An American Tragedy

The source material:

“Will You Die For Me?”

By Charles “Tex” Watson

as told to Chaplin Ray Hoeksrta

Included in the LA Times list “Making Sense of the Manson Murders” list 2019

The vast majority of what people know about the Manson Family —its lifestyle, its philosophy, and its crimes— has been told from the perspective of prosecutor Vincent Bugliosi in his 1974 book “Helter Skelter”.   Bugliosi’s book is still, over 40 years after its first publication, the bestselling true-crime book of all time[1], and has been adapted for the screen twice.  This fact —along with the countless books, articles, blogs, songs, Discovery Channel documentaries, bad network series, frequent pop-culture references, and trashy exploitation films— stand as a testament to the enduring fascination that the public has for this American tragedy. 

Bugliosi’s book is indeed great, but on the final analysis is really a police procedural, told from the point of view of law enforcement .

There is however a heretofore relatively unknown account; one that contains a veritable treasure trove of first-hand information from a uniquely accessible, incredibly revealing, and credible perspective. The autobiography of Charles “Tex” Watson, entitled “Will You Die For Me?”, was written in 1978.  However, as a result of its publication by a small and struggling Christian book company, it was largely ignored and under-distributed, and therefore never took its rightful place as the best eyewitness account by far of life inside the Manson Family and the tragic events leading up to August 9th and 10th, 1969.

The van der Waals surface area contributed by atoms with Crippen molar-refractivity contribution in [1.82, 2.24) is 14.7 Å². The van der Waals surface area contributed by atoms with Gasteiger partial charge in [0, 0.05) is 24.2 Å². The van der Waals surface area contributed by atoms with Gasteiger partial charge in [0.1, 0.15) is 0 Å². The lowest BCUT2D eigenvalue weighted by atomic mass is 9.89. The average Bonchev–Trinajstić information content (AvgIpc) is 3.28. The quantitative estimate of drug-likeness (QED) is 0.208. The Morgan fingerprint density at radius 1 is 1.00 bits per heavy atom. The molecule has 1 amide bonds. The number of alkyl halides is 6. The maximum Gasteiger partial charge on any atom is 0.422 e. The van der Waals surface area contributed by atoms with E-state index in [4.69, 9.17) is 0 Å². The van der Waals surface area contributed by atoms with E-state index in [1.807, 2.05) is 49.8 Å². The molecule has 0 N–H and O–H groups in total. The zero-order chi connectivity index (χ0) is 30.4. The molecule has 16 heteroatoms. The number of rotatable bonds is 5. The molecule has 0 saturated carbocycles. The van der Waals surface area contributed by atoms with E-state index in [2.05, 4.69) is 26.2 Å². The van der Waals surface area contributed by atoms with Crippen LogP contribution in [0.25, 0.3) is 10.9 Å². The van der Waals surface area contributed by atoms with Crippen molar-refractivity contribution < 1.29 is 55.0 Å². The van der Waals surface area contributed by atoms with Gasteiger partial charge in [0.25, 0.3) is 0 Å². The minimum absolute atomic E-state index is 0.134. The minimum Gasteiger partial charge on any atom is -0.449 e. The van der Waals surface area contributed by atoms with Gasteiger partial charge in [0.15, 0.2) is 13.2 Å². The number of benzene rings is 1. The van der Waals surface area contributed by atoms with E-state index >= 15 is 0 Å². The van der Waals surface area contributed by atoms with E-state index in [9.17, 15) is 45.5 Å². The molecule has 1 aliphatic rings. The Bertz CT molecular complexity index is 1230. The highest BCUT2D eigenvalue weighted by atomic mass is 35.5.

Watson’s story has not been told for the most part. This is mostly due to the fact that he was in Texas awaiting extradition, and not part of Vince Bugliosi’s case and therefore not part of his best seller “Helter Skelter”.  Also notable is the fact that Watson’s account, while filled with the ‘helter-skelter’ apocalypse motive for the murders, also contains other motives, which although they don’t contradict the core of Bugliosi’s case, do demonstrate some connections to LA’s ‘industry’ that could have made some …uncomfortable.

In fact, Bugliosi has essencially written Charles Watson out of the history, despite the fact that he commited the majority of the attrocities.

Rather than being overly focused on the Tate-LaBianca killings, Watson’s story offers an incredibly unique front row seat to the cultural circus of late 1960’s America; a time when the tragic destructiveness of the flower-power movement’s everything-goes hedonism became mainstream.  Watson’s story —the story of the self-destruction of an ‘All-American boy’— is true, but it is also strange, entertaining….and a terrifying cautionary tale.

Out of print since the mid 1980s, we rereleased it in mid 2019. 

[1] According to